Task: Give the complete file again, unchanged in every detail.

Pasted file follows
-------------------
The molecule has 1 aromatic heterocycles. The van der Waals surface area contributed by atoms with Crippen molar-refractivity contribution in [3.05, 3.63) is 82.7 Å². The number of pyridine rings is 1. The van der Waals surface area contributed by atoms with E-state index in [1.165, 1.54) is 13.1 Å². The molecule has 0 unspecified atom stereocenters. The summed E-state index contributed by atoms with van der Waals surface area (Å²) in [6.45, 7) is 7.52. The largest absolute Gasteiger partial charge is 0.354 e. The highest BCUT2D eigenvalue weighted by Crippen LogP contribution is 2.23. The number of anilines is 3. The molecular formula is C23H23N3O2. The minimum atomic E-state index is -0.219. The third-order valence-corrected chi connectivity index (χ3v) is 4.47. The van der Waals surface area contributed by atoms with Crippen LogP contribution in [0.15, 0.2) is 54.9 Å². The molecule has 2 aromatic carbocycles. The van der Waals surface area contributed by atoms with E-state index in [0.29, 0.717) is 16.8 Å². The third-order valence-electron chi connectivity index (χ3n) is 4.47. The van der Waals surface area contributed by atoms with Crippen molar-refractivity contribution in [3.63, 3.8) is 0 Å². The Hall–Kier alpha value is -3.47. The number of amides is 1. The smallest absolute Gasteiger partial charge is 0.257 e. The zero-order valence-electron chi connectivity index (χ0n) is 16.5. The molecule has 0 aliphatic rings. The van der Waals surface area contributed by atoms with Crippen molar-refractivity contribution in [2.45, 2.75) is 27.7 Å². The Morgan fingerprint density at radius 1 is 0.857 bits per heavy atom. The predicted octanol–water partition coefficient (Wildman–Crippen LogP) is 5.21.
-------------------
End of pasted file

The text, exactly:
The molecule has 1 aromatic heterocycles. The van der Waals surface area contributed by atoms with Crippen molar-refractivity contribution in [3.05, 3.63) is 82.7 Å². The number of pyridine rings is 1. The van der Waals surface area contributed by atoms with E-state index in [1.165, 1.54) is 13.1 Å². The molecule has 0 unspecified atom stereocenters. The summed E-state index contributed by atoms with van der Waals surface area (Å²) in [6.45, 7) is 7.52. The largest absolute Gasteiger partial charge is 0.354 e. The highest BCUT2D eigenvalue weighted by Crippen LogP contribution is 2.23. The number of anilines is 3. The molecular formula is C23H23N3O2. The minimum atomic E-state index is -0.219. The third-order valence-corrected chi connectivity index (χ3v) is 4.47. The van der Waals surface area contributed by atoms with Crippen LogP contribution in [0.15, 0.2) is 54.9 Å². The molecule has 2 aromatic carbocycles. The van der Waals surface area contributed by atoms with E-state index in [0.29, 0.717) is 16.8 Å². The third-order valence-electron chi connectivity index (χ3n) is 4.47. The van der Waals surface area contributed by atoms with Crippen molar-refractivity contribution in [3.63, 3.8) is 0 Å². The Hall–Kier alpha value is -3.47. The number of amides is 1. The smallest absolute Gasteiger partial charge is 0.257 e. The zero-order valence-electron chi connectivity index (χ0n) is 16.5. The molecule has 0 aliphatic rings. The van der Waals surface area contributed by atoms with Crippen molar-refractivity contribution in [2.45, 2.75) is 27.7 Å². The Morgan fingerprint density at radius 1 is 0.857 bits per heavy atom. The predicted octanol–water partition coefficient (Wildman–Crippen LogP) is 5.21.